If we let the body fight off infection, it gets smarter and stronger. When we interfere with that system, we suppress the symptoms and push the infection deeper into the body. When it is more important for you to be comfortable than healthy, your body becomes weaker and less healthy. When your body has a successful, robust immune response to infectious invaders, it recognizes that invader quicker and it learns how to respond better the next time it faces it. We are supposed to be naturally exposed to the world so that we learn how to mount a defense and respond to the surrounding environments appropriately.
Build up your strength and fight off the sickness. Think of it as training for your body to get stronger and smarter. Your body is magnificent, the symptoms of sickness (fever, headache, etc.) actually mean that your body is working properly! Think of your body as getting well, not getting sick. Shift the mindset from “I’m feeling sick” to “I’m expressing health!” What we do to our body (overstress, overwork) and put into our body (foods and drugs) can suppress our body’s ability to respond, and in the end, our body becomes weaker. By cutting back on things that weaken us and pumping up the things that strengthen us, we can build a stronger immune system and realize the amazing God-given health we were designed for!
What’s a Fever Good For Anyway?
A fever is common, but a fever is also complicated. We must understand that a fever is a sign that the immune system is working well! A fever launches many beneficial body processes that help to ward off invading pathogens. Anytime we lower a fever artificially we’re making the body more susceptible to the invading pathogens.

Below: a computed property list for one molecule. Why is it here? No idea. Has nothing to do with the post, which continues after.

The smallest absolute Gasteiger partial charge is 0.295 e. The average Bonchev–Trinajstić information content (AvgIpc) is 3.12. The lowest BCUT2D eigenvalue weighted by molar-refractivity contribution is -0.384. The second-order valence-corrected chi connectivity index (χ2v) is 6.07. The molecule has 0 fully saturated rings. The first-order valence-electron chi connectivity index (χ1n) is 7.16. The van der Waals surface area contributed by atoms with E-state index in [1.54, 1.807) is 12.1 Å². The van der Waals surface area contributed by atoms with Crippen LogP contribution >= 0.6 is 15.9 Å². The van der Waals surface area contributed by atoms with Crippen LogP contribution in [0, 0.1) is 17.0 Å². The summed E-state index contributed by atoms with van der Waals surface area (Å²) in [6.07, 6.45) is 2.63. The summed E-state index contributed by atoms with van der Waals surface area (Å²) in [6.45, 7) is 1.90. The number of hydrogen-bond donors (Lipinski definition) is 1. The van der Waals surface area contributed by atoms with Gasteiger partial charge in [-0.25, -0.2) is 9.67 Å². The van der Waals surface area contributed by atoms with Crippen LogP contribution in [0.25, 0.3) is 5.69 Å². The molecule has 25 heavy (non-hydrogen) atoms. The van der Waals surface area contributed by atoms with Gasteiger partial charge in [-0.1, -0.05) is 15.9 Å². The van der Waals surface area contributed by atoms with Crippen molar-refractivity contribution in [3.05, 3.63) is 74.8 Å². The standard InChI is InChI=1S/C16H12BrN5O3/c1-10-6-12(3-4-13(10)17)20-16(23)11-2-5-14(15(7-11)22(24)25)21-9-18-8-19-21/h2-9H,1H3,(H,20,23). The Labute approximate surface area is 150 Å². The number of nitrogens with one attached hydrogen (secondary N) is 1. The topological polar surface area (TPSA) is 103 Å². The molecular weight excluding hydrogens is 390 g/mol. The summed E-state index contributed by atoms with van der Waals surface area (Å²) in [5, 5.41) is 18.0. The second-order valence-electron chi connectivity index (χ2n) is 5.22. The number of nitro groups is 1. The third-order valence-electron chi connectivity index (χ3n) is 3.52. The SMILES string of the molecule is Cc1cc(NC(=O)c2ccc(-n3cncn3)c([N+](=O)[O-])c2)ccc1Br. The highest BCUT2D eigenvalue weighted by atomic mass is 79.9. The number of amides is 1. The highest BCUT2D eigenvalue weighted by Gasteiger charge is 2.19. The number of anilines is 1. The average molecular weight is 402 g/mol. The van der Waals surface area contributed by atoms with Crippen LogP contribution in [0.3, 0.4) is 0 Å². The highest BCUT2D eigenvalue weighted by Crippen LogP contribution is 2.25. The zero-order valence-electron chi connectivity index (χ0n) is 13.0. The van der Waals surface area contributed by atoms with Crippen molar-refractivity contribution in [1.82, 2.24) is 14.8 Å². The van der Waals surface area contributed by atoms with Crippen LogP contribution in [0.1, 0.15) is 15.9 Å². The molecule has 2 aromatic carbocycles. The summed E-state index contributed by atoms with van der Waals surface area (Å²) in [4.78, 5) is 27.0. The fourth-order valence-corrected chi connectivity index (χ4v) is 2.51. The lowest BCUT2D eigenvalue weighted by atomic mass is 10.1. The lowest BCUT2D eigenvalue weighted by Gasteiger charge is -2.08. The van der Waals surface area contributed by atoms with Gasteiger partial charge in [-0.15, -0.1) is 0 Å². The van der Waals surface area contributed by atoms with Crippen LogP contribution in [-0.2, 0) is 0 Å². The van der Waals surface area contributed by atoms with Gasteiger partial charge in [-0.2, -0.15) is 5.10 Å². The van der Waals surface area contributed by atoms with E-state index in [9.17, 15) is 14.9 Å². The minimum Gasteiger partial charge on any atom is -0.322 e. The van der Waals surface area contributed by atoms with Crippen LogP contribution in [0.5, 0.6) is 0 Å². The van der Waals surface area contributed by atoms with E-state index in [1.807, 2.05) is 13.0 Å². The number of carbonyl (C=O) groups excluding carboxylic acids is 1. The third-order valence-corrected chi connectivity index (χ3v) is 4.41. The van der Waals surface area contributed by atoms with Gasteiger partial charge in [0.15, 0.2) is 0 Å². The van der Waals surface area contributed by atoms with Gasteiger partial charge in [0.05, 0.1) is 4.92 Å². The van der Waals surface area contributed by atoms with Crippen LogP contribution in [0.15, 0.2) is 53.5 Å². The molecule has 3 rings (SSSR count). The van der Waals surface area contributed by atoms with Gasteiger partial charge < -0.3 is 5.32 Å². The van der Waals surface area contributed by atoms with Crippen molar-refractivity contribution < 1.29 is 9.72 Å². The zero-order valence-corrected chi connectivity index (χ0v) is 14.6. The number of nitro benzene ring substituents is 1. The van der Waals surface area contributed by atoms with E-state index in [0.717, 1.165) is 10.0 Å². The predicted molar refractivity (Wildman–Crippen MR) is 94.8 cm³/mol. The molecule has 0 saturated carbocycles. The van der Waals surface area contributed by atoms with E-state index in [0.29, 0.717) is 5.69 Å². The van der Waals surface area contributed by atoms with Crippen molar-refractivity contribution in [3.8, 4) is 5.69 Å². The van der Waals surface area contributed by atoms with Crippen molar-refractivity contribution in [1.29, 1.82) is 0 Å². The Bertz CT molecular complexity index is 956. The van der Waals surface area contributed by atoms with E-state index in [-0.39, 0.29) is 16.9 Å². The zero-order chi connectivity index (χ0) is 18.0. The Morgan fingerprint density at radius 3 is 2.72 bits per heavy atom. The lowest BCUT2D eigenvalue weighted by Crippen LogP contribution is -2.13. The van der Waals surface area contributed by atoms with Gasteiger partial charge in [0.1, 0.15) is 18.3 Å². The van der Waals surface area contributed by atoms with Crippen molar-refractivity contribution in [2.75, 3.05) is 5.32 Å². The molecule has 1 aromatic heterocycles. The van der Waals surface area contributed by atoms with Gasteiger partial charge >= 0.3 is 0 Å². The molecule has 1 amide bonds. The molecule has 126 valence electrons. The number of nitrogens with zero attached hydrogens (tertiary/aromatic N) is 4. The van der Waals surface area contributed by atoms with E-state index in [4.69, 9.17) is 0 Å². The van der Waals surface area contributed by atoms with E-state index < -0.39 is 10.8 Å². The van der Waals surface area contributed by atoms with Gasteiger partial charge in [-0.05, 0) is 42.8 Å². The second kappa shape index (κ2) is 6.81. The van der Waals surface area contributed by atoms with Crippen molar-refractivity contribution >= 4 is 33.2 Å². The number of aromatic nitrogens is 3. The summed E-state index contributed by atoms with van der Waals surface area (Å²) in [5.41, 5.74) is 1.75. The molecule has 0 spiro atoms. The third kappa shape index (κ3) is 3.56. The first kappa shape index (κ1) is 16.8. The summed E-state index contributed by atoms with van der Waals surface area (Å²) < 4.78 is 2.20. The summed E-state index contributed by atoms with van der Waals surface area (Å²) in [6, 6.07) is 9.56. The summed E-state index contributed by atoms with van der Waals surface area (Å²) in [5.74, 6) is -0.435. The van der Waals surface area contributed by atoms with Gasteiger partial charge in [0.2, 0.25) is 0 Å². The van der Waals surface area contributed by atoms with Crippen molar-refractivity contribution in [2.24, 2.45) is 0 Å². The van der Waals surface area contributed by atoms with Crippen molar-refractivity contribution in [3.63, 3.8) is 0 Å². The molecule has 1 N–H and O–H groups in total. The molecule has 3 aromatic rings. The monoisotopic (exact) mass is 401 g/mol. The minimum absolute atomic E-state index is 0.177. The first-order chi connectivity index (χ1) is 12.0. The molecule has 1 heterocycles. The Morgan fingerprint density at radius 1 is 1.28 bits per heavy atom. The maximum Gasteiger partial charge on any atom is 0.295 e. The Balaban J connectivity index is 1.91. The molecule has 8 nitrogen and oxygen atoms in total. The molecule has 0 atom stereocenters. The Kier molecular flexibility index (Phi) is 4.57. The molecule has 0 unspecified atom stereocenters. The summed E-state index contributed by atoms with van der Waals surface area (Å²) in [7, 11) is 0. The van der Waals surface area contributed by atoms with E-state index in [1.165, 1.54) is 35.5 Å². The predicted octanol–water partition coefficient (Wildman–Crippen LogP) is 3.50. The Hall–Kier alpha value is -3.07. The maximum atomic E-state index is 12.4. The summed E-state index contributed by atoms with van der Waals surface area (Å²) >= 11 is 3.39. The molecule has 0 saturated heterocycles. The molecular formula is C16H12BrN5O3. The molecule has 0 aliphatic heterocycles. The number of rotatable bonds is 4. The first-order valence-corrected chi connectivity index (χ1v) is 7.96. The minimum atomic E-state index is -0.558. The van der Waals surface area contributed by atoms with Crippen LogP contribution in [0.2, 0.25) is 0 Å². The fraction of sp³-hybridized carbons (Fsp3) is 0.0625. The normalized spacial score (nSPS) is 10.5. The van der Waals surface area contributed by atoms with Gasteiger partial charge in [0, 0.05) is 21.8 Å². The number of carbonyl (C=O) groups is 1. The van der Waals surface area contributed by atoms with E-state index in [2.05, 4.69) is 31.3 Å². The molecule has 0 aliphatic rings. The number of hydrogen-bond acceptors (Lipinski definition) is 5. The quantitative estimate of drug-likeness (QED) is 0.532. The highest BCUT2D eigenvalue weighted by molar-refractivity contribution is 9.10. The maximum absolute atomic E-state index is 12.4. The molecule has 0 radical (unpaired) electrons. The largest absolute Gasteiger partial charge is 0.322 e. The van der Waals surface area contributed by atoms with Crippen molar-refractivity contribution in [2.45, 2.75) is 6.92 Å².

Purpose of Fever:
Stimulate the immune system. Increased heat kicks the immune system goes into overdrive mode, responding quicker and stronger to invaders. This also creates an inhospitable environment for invaders. A fever sets up the body to fight on it’s own terms, not the invader’s!
Benefits of Fever:
Increase in antibodies that specifically attack the exact type of invader that your body is fighting off.
More white blood cells are produced to help fight off the invading bugs.
Increase in interferon (a natural antiviral and anticancer substance) helps block the spread of viruses to healthy cells.
Walling off of iron, which bacteria feed on.
Increased temperature, which directly kills microbes and inhibits their growth.
Improved abiility of certain white blood cells to destroy bacteria and infected cells.
Fever also impairs the replication of many bacteria.
Putting it all together
A healthy immune system starts with healthy habits. We can reduce our chances of sickness by building our immune system and avoiding those things that break it down. With a few simple changes we can build a stronger immune system and realize the amazing God-given health we were designed for!